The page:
Prince of Persia Review

By Mike on 10:46 pm

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Prince of Persia is a long running game series involving the titular prince adventuring through the ancient Middle East. It originally started out as a combat platformer and indeed the series has remained true to its routes. Once again, this is my introduction to the series. I'm not really sure what to say about this game. The story begins when the Prince stumbles upon Elika, a princess who's father is trying to have her arrested. Her father eventually accidentally releases the evil god Ahriman who was imprisoned in a temple by the light god Ormazd. Upon his release from a tree that imprisoned his spirit, Ahriman unleashes his dark army and a curse upon Elika's unnamed city state. Your goal is to visit the fertile grounds to restore nature and push back the curse. The game uses cell shaded animation and is based on Zoroastrian mythology. This sounds familiar. In fact, the basic premise is almost a carbon copy of Clover Studio's epic Okami, except just moving it from ancient Japan to ancient Persia. The game also has similar elements to Mirror's Edge and Assassin's Creed. Unfortunately, Prince of Persia has more in common with the latter, which incidentally was also developed by UBIsoft's Montreal Studio.

The actual missions take place in the ruins of the city. Bottomless chasms are everywhere so you'll have to platform to get where you're going. Pressing X allows the Prince to do wall and roof run when moving towards either. X in place jumps of course. During a wall, roof run, or jump near a hanging ring, tapping O will extend the distance of your run. If you tap triangle while jumping over a chasm, Elika will use her magic to propel you double the distance of a normal jump. R2 uses your claw gauntlet to slide down walls. As simplistic as this sounds, I found the control system to be rather clumsy, offering little control over the prince. You'll often find yourself falling because the Prince did something you didn't want him to. Mirror's Edge had a similar premise but might tighter controls. While it was challenging, you never felt like you were loosing control of Faith. The same cannot be said for the Prince. The system takes a bit of getting used to despite it seemingly being watered down. Obstacles in the game include corrupted surfaces and corrupted air, which function in the same manner as cursed zones did in Okami. They slowly drain your health. The health system is similar to that in games like Uncharted, where there is no health bar but the screen fades as you loose it. You can never really die in the game. If you fall, Elika uses her magic to save you and you return back to a safe point. Saving also uses these waypoints rather than free saving. It always puts you back at the last safe point, which often requires considerable backtracking.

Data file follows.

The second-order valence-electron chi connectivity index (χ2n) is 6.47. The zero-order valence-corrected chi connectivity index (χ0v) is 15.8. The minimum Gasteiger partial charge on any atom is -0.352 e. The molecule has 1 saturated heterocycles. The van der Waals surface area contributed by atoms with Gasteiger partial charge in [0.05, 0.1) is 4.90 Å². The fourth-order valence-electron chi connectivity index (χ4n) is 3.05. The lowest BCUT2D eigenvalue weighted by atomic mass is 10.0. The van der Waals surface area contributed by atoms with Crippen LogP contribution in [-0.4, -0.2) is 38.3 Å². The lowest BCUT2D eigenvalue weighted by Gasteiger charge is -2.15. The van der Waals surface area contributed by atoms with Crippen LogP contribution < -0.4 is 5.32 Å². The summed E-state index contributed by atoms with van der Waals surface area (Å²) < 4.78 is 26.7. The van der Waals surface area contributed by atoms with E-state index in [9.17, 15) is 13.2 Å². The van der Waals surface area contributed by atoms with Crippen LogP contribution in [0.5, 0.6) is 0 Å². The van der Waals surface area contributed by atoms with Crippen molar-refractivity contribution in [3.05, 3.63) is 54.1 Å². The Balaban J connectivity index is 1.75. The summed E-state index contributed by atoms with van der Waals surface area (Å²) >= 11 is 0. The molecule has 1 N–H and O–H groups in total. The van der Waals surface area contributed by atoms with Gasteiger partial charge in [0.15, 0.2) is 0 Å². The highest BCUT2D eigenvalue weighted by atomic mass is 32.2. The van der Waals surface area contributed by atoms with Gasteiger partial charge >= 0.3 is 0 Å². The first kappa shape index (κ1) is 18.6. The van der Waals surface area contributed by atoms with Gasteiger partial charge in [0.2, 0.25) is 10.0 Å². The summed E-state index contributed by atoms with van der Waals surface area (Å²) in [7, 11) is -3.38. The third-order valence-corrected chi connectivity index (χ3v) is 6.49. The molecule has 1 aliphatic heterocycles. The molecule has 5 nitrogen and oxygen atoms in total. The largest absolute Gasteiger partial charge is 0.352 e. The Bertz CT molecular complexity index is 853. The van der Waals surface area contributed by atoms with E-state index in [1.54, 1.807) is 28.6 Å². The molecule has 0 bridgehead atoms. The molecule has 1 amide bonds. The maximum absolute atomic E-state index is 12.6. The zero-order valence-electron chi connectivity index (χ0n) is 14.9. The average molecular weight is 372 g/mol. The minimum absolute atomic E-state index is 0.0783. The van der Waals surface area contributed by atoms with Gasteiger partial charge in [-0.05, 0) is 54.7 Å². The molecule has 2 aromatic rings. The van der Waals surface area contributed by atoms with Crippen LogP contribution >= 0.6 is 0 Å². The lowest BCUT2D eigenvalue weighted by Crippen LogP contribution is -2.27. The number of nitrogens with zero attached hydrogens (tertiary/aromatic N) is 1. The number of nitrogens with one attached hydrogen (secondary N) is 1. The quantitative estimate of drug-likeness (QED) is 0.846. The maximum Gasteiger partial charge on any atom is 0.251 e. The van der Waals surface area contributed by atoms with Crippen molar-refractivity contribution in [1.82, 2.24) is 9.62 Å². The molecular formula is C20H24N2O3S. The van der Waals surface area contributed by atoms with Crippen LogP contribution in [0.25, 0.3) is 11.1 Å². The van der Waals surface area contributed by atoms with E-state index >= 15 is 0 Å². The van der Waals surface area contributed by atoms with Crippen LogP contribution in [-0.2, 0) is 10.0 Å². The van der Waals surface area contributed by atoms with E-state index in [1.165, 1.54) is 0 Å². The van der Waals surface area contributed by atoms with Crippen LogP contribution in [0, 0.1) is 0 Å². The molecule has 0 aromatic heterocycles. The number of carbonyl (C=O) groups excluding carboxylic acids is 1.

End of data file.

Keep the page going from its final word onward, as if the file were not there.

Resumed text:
You'll get magic powers latter in the game when you reach special pads. Theses are obtained by collecting enough light seeds to move onto the next area. Magic can only be used on magic pads by holding down triangle. Green pads for example allow you to run up walls for long distances. The last thing worth noting is that you can talk to Elika at any time by hitting L2.